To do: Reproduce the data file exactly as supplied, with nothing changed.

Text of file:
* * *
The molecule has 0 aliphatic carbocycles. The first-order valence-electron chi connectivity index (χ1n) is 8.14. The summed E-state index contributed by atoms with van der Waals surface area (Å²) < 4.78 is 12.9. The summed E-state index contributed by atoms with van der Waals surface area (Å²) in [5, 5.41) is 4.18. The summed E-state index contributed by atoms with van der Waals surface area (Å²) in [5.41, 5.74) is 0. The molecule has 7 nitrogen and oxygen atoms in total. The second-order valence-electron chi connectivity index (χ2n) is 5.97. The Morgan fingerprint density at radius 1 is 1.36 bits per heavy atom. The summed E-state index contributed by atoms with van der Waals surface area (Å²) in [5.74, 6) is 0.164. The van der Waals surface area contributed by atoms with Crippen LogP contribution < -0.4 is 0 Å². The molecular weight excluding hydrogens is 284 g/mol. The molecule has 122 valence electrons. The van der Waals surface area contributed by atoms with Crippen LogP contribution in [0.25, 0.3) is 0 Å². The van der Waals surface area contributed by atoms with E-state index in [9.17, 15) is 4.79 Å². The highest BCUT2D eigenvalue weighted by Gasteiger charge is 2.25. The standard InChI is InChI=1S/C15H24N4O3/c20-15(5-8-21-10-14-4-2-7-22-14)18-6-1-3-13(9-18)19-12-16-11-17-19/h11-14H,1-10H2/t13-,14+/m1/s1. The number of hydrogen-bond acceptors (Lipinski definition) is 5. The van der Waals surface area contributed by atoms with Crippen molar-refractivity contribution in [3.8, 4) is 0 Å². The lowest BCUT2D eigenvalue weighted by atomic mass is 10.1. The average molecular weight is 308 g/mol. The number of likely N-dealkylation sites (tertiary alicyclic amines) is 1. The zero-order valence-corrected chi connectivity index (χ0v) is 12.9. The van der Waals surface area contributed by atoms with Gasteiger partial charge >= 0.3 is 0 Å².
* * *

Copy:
The molecule has 0 aliphatic carbocycles. The first-order valence-electron chi connectivity index (χ1n) is 8.14. The summed E-state index contributed by atoms with van der Waals surface area (Å²) < 4.78 is 12.9. The summed E-state index contributed by atoms with van der Waals surface area (Å²) in [5, 5.41) is 4.18. The summed E-state index contributed by atoms with van der Waals surface area (Å²) in [5.41, 5.74) is 0. The molecule has 7 nitrogen and oxygen atoms in total. The second-order valence-electron chi connectivity index (χ2n) is 5.97. The Morgan fingerprint density at radius 1 is 1.36 bits per heavy atom. The summed E-state index contributed by atoms with van der Waals surface area (Å²) in [5.74, 6) is 0.164. The van der Waals surface area contributed by atoms with Crippen LogP contribution < -0.4 is 0 Å². The molecular weight excluding hydrogens is 284 g/mol. The molecule has 122 valence electrons. The van der Waals surface area contributed by atoms with Crippen LogP contribution in [0.25, 0.3) is 0 Å². The van der Waals surface area contributed by atoms with E-state index in [9.17, 15) is 4.79 Å². The highest BCUT2D eigenvalue weighted by Gasteiger charge is 2.25. The standard InChI is InChI=1S/C15H24N4O3/c20-15(5-8-21-10-14-4-2-7-22-14)18-6-1-3-13(9-18)19-12-16-11-17-19/h11-14H,1-10H2/t13-,14+/m1/s1. The number of hydrogen-bond acceptors (Lipinski definition) is 5. The van der Waals surface area contributed by atoms with Crippen molar-refractivity contribution in [3.8, 4) is 0 Å². The lowest BCUT2D eigenvalue weighted by atomic mass is 10.1. The average molecular weight is 308 g/mol. The number of likely N-dealkylation sites (tertiary alicyclic amines) is 1. The zero-order valence-corrected chi connectivity index (χ0v) is 12.9. The van der Waals surface area contributed by atoms with Gasteiger partial charge >= 0.3 is 0 Å².